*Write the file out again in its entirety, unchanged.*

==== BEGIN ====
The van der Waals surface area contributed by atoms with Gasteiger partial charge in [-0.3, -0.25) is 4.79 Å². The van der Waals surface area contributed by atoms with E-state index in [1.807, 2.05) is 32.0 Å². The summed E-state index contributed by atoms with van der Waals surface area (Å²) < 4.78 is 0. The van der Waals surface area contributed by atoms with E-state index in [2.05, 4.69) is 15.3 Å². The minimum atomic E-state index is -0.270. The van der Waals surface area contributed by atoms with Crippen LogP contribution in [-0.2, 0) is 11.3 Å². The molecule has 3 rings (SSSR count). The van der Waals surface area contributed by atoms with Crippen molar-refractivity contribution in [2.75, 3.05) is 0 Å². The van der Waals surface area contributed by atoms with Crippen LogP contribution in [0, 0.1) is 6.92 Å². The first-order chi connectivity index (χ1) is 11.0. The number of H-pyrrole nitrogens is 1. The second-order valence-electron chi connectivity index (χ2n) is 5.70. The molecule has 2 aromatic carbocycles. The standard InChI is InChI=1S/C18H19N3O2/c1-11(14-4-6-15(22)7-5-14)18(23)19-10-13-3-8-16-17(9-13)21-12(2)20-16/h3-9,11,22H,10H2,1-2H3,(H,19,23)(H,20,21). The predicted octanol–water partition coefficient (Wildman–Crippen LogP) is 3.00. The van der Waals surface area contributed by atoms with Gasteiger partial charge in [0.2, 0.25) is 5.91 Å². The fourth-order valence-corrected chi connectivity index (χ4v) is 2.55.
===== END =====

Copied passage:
The van der Waals surface area contributed by atoms with Gasteiger partial charge in [-0.3, -0.25) is 4.79 Å². The van der Waals surface area contributed by atoms with E-state index in [1.807, 2.05) is 32.0 Å². The summed E-state index contributed by atoms with van der Waals surface area (Å²) < 4.78 is 0. The van der Waals surface area contributed by atoms with E-state index in [2.05, 4.69) is 15.3 Å². The minimum atomic E-state index is -0.270. The van der Waals surface area contributed by atoms with Crippen LogP contribution in [-0.2, 0) is 11.3 Å². The molecule has 3 rings (SSSR count). The van der Waals surface area contributed by atoms with Crippen molar-refractivity contribution in [2.75, 3.05) is 0 Å². The van der Waals surface area contributed by atoms with Crippen LogP contribution in [0, 0.1) is 6.92 Å². The first-order chi connectivity index (χ1) is 11.0. The number of H-pyrrole nitrogens is 1. The second-order valence-electron chi connectivity index (χ2n) is 5.70. The molecule has 2 aromatic carbocycles. The standard InChI is InChI=1S/C18H19N3O2/c1-11(14-4-6-15(22)7-5-14)18(23)19-10-13-3-8-16-17(9-13)21-12(2)20-16/h3-9,11,22H,10H2,1-2H3,(H,19,23)(H,20,21). The predicted octanol–water partition coefficient (Wildman–Crippen LogP) is 3.00. The van der Waals surface area contributed by atoms with Gasteiger partial charge in [0.2, 0.25) is 5.91 Å². The fourth-order valence-corrected chi connectivity index (χ4v) is 2.55.